Read more about the potential pros and cons of waste water recycling in this guide

 

Backyard Boreholes

Boreholes bored into groundwater sources can deplete the aquifer they withdraw from 

Citizens having backyard boreholes can compromise the water available to the public supply via groundwater and aquifers

 

In General

All water supply sources have their own set of factors to consider short term and long term

New water sources for a city depend on when the water source is required (in terms of a timeline – how quickly), and the economics in terms of funding available and how much new water sources cost to create.

The social, environmental and economic impact also have to be considered.

 

Treating, Recycling & Filtrating Water As Part Of A Long Term Strategy To Manage Water Scarcity

Several reports indicate these options might be some of the best options for managing water scarcity long term in Perth:

– Treating water at water treatment plants (waste-water, storm water, etc), and re-using it

Recycling water at water recycling plants, and re-using it

– Taking the treated wastewater that is currently dumped into the ocean (and wasted), and instead filtering it through Perth’s natural yellow sands. These sands help improve the quality of treated wastewater, and the water can be stored in the aquifers below the sand (essentially recharging the aquifers) until ready for use as non-potable water, irrigation, and for protecting wetlands and green spaces instead:

These options might be more sustainable or effective than desalination.

 

From abc.net.au:

Perth professors argue that treating and recycling waste water is a better long term approach than desalinations plants:

[Perth has a large amount of waste water that goes straight into the ocean]

[Perth should be sending waste water] into recharge or treatment to produce good water for public open space, even potable water

The technology is there to treat any water — waste-water, storm water, any kind of water can be treated to perfection

 

From theconversation.com:

About 140 billion litres of treated wastewater are discharged into the ocean every year in the Perth-Peel region [and] A further 7 billion litres are infiltrated into the sands as a means of disposal where there isn’t an option for ocean outfall.

Investigations have … shown that the quality of treated wastewater [that is usually discharged into the ocean] can be greatly improved when infiltrated through the yellow sands into the limestone aquifer in the western part of Perth.

[The water] is suitable for [both] … public and private irrigation … after a few weeks’ residence within the aquifer.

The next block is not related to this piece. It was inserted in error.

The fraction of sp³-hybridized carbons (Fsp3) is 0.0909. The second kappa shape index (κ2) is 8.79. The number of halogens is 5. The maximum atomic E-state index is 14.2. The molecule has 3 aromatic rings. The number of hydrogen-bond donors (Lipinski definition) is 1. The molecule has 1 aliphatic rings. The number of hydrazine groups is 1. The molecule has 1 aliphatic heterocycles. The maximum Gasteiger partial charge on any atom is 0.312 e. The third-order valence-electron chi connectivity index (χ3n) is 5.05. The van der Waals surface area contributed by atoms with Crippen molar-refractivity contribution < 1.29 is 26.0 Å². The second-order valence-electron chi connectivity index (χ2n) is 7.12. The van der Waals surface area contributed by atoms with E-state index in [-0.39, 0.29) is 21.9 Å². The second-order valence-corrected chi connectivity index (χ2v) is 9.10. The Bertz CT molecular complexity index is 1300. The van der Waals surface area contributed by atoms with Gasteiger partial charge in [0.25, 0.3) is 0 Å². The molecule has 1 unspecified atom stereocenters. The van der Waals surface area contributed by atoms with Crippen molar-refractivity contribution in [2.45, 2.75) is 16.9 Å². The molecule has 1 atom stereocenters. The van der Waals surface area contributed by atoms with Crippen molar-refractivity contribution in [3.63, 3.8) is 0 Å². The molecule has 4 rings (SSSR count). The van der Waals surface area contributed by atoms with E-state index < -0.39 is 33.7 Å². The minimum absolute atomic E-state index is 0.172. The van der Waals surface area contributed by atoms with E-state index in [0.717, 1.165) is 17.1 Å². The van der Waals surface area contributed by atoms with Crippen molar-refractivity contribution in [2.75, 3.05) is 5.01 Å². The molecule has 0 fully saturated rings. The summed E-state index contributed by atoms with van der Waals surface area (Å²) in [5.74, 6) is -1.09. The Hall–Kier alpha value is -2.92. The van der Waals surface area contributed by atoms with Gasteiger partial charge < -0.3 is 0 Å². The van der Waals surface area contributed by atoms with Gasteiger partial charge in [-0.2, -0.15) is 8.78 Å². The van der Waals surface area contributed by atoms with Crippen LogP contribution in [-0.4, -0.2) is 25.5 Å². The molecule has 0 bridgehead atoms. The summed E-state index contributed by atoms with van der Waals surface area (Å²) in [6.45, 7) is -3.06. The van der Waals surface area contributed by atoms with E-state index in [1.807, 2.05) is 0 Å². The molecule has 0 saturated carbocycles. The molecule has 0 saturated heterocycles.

Recent investigations of [the] land disposal sites have shown them to be effective in protecting wetlands from drying [and] … green spaces, which are needed needed to provide much-needed cooling … as Perth gets even hotter and drier … and [also] to safeguard … trees

 

According to theconversation.com, there might be additional sources of water that Perth could redirect into their existing storage aquifer that they currently aren’t utilising:

Perth’s hydrology means that they can use their local natural sands and aquifers to store excess run-off from roads and roads.

As well as reducing discharge costs, this practice helps to ensure that bores do not run dry in summer.

Perth also has large main drains that are designed to lower groundwater levels in swampy areas and prevent inundation.

Some of these waters could be redirected into the aquifer where there is a suitable site [to help in recharging groundwater aquifers]

 

Comparing Perth & Cape Town Water Scarcity Issues – Similarities & Differences

Perth and Cape Town have had both had to deal with water scarcity in different ways.

Some reports indicate their decision makers and water management authorities have dealt with the issue in different ways.

Some of the similarities and differences between these cities’ water issues might be:

 

Similarities

From abc.net.au:

[Perth faces] very similar climatic conditions to Cape Town 

Perth, much like Cape Town, was once almost entirely reliant on its dams

 

There’s … been significant population growth [in both Perth and Cape Town over the last few years to decades, and more population growth is expected] (theconversation.com)

 

Differences

From abc.net.au:

[Perth has] been in a position to make long-term decisions to deal with climate change [and Cape Town hasn’t]

[In the midst of Cape Town’s water shortage, there was] strict water restrictions amounting to 50 litres per person per day — Perth residents use an average of 335 litres a day

 

From theconversation.com:

Perth is half the size of Cape Town in terms of population …

Perth has progressively sourced more and more of its supply from desalination and from groundwater extraction, [while] Cape Town has not done this [yet]

 

Whilst Cape Town didn’t seriously invest in desalination prior to their last notable water crisis issue, some reports indicate they are now attempting to set up a number of small desalination plants to increase their water capacity/water supply per person

 

 

Sources

1. https://www.bbc.com/news/world-asia-27225396

2. https://theconversation.com/drought-proofing-perth-the-long-view-of-western-australian-water-36349

3. https://www.abc.net.au/news/2018-06-21/how-perth-dodged-its-own-water-crisis-like-day-zero-in-cape-town/9891472

4. https://www.theguardian.com/sustainable-business/2015/oct/06/perth-western-australia-drought-climate-change-water

5. https://theconversation.com/cape-town-is-almost-out-of-water-could-australian-cities-suffer-the-same-fate-90933

6. https://theconversation.com/is-perth-really-running-out-of-water-well-yes-and-no-90857